image file: c7sm02354e-f3.tif
Fig. 3 (a) Schematic image of the fabrication process of a belt-type PUA mold. (b) Cross-sectional SEM image of the PUA mold. (c) Tilted SEM image of the fabricated gecko-foot-inspired dry adhesive. (d) Photograph of the fabricated gecko-foot-inspired dry adhesive. The scale bars of (b) and (c) are 20 and 50 μm, respectively. (e) Photograph of the 1000 mm-long belt-type mold for wrapping on two rollers.

Pull off-force measurements

Equipment for pull-off force and durability measurements of dry adhesives was built (Fig. S4a, ESI). The jig with a glass substrate to contact with a dry adhesive was moved vertically by a motor-driven crank. The dry adhesive was placed on the stage assembled with an z-axis micro manual stage for controlling the preload and a tiltable micro manual stage for adjusting the horizontal level. To measure the pull-off force between the dry adhesive and glass substrate, two load cells having a gram scale resolution and capable of responding within 100 ms were set below the stage set. The pull-off force was measured with respect to various preloads and a durability test was conducted at a rate of 50 cycles min−1 with 5 N preload at room temperature.

Results and discussion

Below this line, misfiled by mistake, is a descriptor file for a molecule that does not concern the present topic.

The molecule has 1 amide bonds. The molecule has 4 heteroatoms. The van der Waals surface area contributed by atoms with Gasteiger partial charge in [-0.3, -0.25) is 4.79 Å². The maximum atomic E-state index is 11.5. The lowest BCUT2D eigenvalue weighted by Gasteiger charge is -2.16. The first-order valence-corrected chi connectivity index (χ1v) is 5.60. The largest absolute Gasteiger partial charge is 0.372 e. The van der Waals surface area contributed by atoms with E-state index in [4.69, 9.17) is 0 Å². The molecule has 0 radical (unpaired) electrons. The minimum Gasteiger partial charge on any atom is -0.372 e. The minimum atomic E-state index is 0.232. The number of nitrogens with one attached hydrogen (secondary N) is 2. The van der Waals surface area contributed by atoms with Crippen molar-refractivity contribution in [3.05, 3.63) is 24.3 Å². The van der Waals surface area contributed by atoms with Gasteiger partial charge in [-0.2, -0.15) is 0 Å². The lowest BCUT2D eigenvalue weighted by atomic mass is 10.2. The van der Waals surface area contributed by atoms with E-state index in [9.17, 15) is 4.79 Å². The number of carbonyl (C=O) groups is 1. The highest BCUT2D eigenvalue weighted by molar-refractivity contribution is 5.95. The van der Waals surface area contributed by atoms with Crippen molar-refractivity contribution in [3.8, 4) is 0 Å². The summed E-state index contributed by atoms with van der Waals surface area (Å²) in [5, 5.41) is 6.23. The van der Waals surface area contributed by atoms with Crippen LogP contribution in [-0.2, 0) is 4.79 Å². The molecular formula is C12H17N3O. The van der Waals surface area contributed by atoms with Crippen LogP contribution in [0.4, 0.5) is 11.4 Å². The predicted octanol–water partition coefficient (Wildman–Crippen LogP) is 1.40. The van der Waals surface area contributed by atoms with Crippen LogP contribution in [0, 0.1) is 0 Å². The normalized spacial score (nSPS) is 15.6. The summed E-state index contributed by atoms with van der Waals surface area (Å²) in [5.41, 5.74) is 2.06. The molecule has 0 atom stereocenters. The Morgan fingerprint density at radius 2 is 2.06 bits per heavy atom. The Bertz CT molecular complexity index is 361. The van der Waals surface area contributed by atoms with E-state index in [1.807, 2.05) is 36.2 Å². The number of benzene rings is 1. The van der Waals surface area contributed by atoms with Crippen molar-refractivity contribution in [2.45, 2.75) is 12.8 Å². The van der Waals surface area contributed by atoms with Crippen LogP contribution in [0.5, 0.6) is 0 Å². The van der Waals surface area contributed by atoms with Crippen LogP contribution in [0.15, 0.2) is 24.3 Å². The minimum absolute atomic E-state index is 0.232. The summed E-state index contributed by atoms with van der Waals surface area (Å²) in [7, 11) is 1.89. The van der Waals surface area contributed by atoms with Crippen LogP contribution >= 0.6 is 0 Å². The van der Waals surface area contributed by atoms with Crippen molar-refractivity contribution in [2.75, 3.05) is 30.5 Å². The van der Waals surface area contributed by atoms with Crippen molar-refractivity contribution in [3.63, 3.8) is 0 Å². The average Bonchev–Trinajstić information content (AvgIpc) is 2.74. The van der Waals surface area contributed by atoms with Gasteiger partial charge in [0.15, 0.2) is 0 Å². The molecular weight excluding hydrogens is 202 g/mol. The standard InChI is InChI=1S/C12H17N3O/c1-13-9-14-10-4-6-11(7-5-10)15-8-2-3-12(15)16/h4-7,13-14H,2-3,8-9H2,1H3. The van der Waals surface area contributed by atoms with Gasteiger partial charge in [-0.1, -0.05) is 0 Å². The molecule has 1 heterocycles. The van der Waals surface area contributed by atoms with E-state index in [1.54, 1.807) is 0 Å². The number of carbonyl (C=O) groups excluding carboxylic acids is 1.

The PDMS curing process is conducted by mixing a curing agent and a polymer base and the cured layer boundary is propagated from the bottom side of the precured PDMS layer to the upper side on a hot plate. Fig. 1c depicts the PDMS curing time according to thickness at temperatures of 100 °C and 150 °C. In the same-thickness sample, the PDMS curing time differed with respect to temperature. However, the difference in results at the same temperature was smaller than that with the thickness sample result even though the PDMS amount was significantly different. Thus, temperature affects the PDMS curing process more significantly than the PDMS amount does. The belt-type flexible mold was wound on two rolls with moderate tension. In the ordinary PDMS patterning process, the degassing process was performed. In the process of manufacturing a columnar pattern like a dry adhesive, this degassing process is indispensable to fill the hole with precured PDMS. In this process where continuous patterning is performed, PDMS is filled using a blade-type resin coater because the hole cannot be filled with pre-cured PDMS using a vacuum chamber. To ensure enough time for filling resin into holes, degassed PDMS was directly coated onto the mold, as shown in Fig. 2. Considering that the pattern of the dry adhesive was composed of a tip with 12 μm diameter and 1 μm thickness and a pillar with 10 μm diameter and 19 μm height, bubbles from the holes of the mold were raised through the precured PDMS by capillary force. The net (resultant) force (Fnet) for pushing bubbles up can be expressed by the following: